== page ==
Shortly after he had run around Buckingham Palace, headed down The Mall and pushed toward the finish line of the Olympic marathon, Guor Marial blew a kiss to a group of women who were madly cheering for him.
He was more than 11 minutes behind the leaders and finishing in 47th place, but for Mr. Marial and the women, he had triumphed.
As a stateless athlete who lost 28 family members in the Sudanese civil war and nearly died after being kidnapped twice, Mr. Marial had much to celebrate.
Technically, he was running under the banner of the International Olympic Committee at the Games, but everyone knew who he was really representing: South Sudan, a country created last year after splitting from Sudan.
"I made it through all the support of the people of South Sudan," Mr. Marial said after finishing the race in two hours, 19 minutes and 32 seconds. "For sure they were proud of me and I am proud of them. They never disappoint me. Finishing, that was more important, and I finished. That was what I was hoping for."
Amid all the hype of "living legends" like Usain Bolt, superstars such as Michael Phelps, and multimillionaires like LeBron James, Mr. Marial's story stood out at the Olympics and demonstrated that the Games can have an impact beyond sports.
Mr. Marial grew up in Unity province in south Sudan, an area ravaged by civil war. His family twice tried to send him to safer parts of the country, and he was kidnapped both times and barely escaped. In 2001, he made it to a refugee camp in Egypt with an uncle and ended up in New Hampshire as a refugee. He began running in high school in Concord, N.H., and landed an athletic scholarship to Iowa State University. He now lives in Flagstaff, Ariz., where he trains for marathons and works at a home for the mentally disabled.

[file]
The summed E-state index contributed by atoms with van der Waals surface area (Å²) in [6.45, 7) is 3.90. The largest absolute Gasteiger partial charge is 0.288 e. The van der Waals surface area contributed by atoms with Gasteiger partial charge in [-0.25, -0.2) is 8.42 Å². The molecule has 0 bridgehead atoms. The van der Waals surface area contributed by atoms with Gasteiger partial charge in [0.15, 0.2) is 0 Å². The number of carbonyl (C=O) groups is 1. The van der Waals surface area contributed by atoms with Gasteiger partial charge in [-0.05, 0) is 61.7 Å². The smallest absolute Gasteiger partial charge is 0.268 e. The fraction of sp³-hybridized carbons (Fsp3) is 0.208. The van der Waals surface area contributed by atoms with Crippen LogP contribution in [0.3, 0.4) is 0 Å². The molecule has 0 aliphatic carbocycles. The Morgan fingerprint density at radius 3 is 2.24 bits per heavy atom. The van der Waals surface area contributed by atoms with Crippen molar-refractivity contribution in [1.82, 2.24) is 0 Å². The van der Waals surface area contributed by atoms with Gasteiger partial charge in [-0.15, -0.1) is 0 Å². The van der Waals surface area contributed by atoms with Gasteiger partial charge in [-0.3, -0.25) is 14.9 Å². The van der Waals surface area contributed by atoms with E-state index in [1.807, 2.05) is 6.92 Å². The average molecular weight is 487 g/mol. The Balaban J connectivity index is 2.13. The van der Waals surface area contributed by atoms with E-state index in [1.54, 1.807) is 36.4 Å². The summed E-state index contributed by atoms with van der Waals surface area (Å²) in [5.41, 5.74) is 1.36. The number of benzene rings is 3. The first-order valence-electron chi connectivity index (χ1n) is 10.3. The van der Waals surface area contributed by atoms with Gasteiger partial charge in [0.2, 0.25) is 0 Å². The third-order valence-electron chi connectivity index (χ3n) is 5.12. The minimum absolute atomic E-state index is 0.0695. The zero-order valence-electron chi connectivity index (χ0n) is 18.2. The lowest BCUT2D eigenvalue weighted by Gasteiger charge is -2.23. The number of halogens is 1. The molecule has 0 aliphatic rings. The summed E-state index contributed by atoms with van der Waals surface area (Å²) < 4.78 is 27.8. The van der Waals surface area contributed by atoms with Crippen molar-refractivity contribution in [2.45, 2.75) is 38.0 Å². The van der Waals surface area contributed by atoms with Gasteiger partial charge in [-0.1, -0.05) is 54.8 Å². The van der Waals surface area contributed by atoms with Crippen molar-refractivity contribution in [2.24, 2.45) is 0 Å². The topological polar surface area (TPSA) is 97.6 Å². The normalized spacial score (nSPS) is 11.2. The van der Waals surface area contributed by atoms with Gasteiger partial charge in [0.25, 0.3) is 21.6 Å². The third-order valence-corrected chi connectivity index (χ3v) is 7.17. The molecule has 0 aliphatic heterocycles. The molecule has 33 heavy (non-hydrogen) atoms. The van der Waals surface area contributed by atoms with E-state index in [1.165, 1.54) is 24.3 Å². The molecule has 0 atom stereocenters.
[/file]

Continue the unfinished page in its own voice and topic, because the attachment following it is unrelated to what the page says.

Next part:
He had run the Olympic standard for the marathon twice, but appeared to have no opportunity to compete in London. He had no country. He wasn't a citizen of the United States or South Sudan.
At first, the IOC and Sudan, ruled by a leader indicted for war crimes, wanted him to run for Sudan at the London Games. Mr. Marial refused. How could he run for a government that killed many members of his family? After some intense lobbying by U.S. and South Sudan officials, the IOC relented and entered him as an independent athlete competing under the Olympic banner.
"It is important to bring the name of South Sudan here and raise awareness of the issue going on in South Sudan," Mr. Marial said on Sunday. "I just wanted to compete as an athlete because the love of the country is very important for me. I was not able to get them a medal ... but I felt like the world was watching."
That included the roughly 20 women from the South Sudan's Women's Association who lined the course near the finish line waving South Sudan flags. "It was great," Mr. Marial said of his race and the reception he has received since arriving in London a few days ago (he missed the opening ceremony). "To be able to show the South Sudan people something, that's what mattered."
He hasn't seen his parents since 1993, although he talks to them often by phone. They walked about 50 kilometres to the nearest place that had a television to see him run.
His race on Sunday was "about the war," he said. About "South Sudan and the refugees." He wanted to talk some more, but a volunteer quietly led him away. "He needs to rest," the volunteer said.